Intel last week provided a window into just how screwed up even wealthy, forward looking companies are around document retention for pending litigation. In the law biz these policies go under the general term of “litigation hold”. Intel is in Federal court on an anti-trust suit filed by competitor AMD in June 2005.

The recent changes in the Federal Rules of Civil Procedure (FRCP) added explicit requirements for electronically stored information (ESI) on December 1st, but litigation hold policies have been around for ages (for more info see Sto’Mo’s 3 Minute Guide to Electronic Discovery and Today’s the Day: New FRCP Rules Now in Effect). Which makes Intel’s behavior even more peculiar.

Let 1,000 litigation hold policies bloom
Intel’s email system automatically purges emails after short time, said by Intel to be about three months. It was only in October of 2005 that they started a weekly backup of the emails of executives whose actions might be relevant to the case. Until then they asked that employees voluntarily retain any emails that might be germane. Even after the backups started, an employee could receive and delete an email immediately to avoid having it backed up.

In effect, Intel replaced a single corporate litigation hold policy with one for every employee. With potentially billions of dollars damages at stake may one be forgiven for thinking that one of the world’s most successful high-tech companies might have done better?

Dumb, yes; malicious, maybe not
There is no evidence now that Intel sought to hide incriminating emails, which could bring disastrous “adverse inferences” from the judge if the case goes to a jury. Yet AMD’s legal team will be looking for evidence that Intel is hiding something, and if they find any Intel will have no one but itself to blame.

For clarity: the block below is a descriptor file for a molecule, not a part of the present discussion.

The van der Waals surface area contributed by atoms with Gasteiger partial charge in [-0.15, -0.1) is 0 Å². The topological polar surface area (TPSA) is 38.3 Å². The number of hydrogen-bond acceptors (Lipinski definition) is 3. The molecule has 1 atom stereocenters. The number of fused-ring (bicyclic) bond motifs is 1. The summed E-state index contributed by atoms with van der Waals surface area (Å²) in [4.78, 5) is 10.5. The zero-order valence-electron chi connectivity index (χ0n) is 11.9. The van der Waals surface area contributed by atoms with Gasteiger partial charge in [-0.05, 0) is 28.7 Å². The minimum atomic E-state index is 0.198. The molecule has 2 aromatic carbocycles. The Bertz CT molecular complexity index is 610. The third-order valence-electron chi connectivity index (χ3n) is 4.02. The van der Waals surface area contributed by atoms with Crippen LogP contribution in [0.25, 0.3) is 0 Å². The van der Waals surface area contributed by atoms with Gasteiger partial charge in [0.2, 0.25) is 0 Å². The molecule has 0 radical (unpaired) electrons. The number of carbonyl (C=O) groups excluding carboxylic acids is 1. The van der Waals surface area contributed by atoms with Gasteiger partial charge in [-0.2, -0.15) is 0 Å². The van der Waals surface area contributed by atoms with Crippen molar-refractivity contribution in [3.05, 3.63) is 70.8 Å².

Intel will now invest in software that automatically preserves the emails of designated employees. One has to wonder why they waited until now.

The StorageMojo take
The resolution of Intel’s email retention liability may add to the evolving case law of ESI and electronic discovery. It certainly should serve as a warning to large companies that audited litigation hold policies are a necessity.

A sheepish “oops!” and a good-faith effort to recover lost documents may protect a company if no evidence of a cover up is found today, but in a few years judges and corporate audit committees will not be so forgiving. Get your litigation hold policies in order now, or face real pain sooner rather than later.

Comments welcome, please. I’m spending much of the day on an airplane headed back to StorageMojo’s Fortress of Solitude in the Arizona mountains, so moderation will be a bit slow.